It is through the scriptures that we are introduced to the Jesus who fulfills all promises from God the Father. The Bible is not just for the purpose of knowing an account of history, but for leading us to personal faith in the resurrected and living Lord. Paul as a leader was important in Timothy’s growth, but Paul could be jailed (2:9). The word of God can’t. Paul could die. The word of God can’t. It is the shepherd’s role to assist the sheep in hearing the word of God through the scriptures. Then, the disciple can discern the sound of the Spirit as well as evaluate the input of the faith community. Without a proper understanding of the scriptures, the voice of the true shepherd sounds very fuzzy. Note the instruction to Timothy in how he should handle the scriptures: “Do your best to present yourself to God as one approved, a worker who has no need to be ashamed, rightly handling the word of truth” (2:15). We cannot afford to treat the interpretation and application of the scriptures lightly. If the disciples are not being attached to the scriptures, they will cling to the leaders and become false disciples. If they can read and interpret the scriptures as God’s word for themselves, they will resist being manipulated.
A true disciple of Jesus has already been born of imperishable seed of God’s word. His inner being cries for the sound of that word because it builds faith and hope. It delivers from deception and defeat. It equips for the task of being a faithful witness of the resurrection life of Christ. It makes one competent for every task assigned. The fire of life that burns deep inside can be fanned into hot flame (1:6). The shepherd can help with that. Those fears that paralyze us can be identified and eliminated by the light of truth in Jesus Christ who has given us the spirit of power, love, and a sound mind (1:7). The same Spirit of God who inspired the writing and preservation of the scriptures lives inside the believer to make the story come alive, but it is our privilege to use the tools of interpretation (the same tools we use for all literature) to ascertain what the writings meant to their original audiences. Hermeneutics is a skill we learn, while illumination is a gift of the Spirit. Only the Spirit can make Jesus real to us in the scriptures, and we must rely on him to do so. But we must not ignore the basic tools of interpretation while lazily expecting the Spirit to do what we can do. Some have reduced the scriptures to a sort of magic book rather than a written witness of God’s word and work through history culminating in the revelation of Jesus as the last Adam living in a new creation.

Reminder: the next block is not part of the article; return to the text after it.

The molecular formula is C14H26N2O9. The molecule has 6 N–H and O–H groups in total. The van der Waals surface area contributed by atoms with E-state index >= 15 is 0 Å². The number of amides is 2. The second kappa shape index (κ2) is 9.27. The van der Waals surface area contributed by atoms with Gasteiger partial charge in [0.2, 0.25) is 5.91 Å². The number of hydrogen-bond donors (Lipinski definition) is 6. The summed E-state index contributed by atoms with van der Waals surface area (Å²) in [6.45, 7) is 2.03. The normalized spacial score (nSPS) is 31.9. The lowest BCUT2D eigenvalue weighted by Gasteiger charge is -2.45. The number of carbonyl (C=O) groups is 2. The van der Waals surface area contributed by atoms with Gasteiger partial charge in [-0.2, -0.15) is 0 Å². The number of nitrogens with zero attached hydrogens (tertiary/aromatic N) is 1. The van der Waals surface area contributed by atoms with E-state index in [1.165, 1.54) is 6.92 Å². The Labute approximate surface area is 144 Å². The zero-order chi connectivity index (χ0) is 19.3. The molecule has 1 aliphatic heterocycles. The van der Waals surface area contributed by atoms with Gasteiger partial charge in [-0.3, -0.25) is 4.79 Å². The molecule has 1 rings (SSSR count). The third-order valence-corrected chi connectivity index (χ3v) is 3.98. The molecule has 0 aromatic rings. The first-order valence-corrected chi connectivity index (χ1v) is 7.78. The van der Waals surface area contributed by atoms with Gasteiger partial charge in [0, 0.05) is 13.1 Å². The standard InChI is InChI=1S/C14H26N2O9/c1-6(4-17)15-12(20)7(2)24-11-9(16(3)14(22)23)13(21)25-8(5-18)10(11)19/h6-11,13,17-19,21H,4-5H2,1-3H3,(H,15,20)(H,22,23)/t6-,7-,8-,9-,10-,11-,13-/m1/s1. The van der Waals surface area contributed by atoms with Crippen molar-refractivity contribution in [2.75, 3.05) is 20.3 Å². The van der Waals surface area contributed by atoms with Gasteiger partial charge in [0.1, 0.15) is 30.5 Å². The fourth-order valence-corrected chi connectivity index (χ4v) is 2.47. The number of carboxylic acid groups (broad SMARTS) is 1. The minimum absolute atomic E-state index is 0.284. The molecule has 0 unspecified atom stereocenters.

Equipped disciples are new creatures colonizing the old creation with the message of God’s already launched kingdom. Captured by the gracious call of God and committed to the spread of the good news to all the world, disciples are not just trying to be good to merit God’s love. They are not waiting for rescue from the wicked earth. They are not just hoping for a good spot in heaven. They are aggressively subduing the ground on which they walk. Jesus is supreme. Prayer is vital. Joy is inevitable. They have abandoned the metrics of this world system. Like Paul, they have counted race, status, goodness, and achievements as manure in comparison to knowing Christ and his life. They are competent for every good work.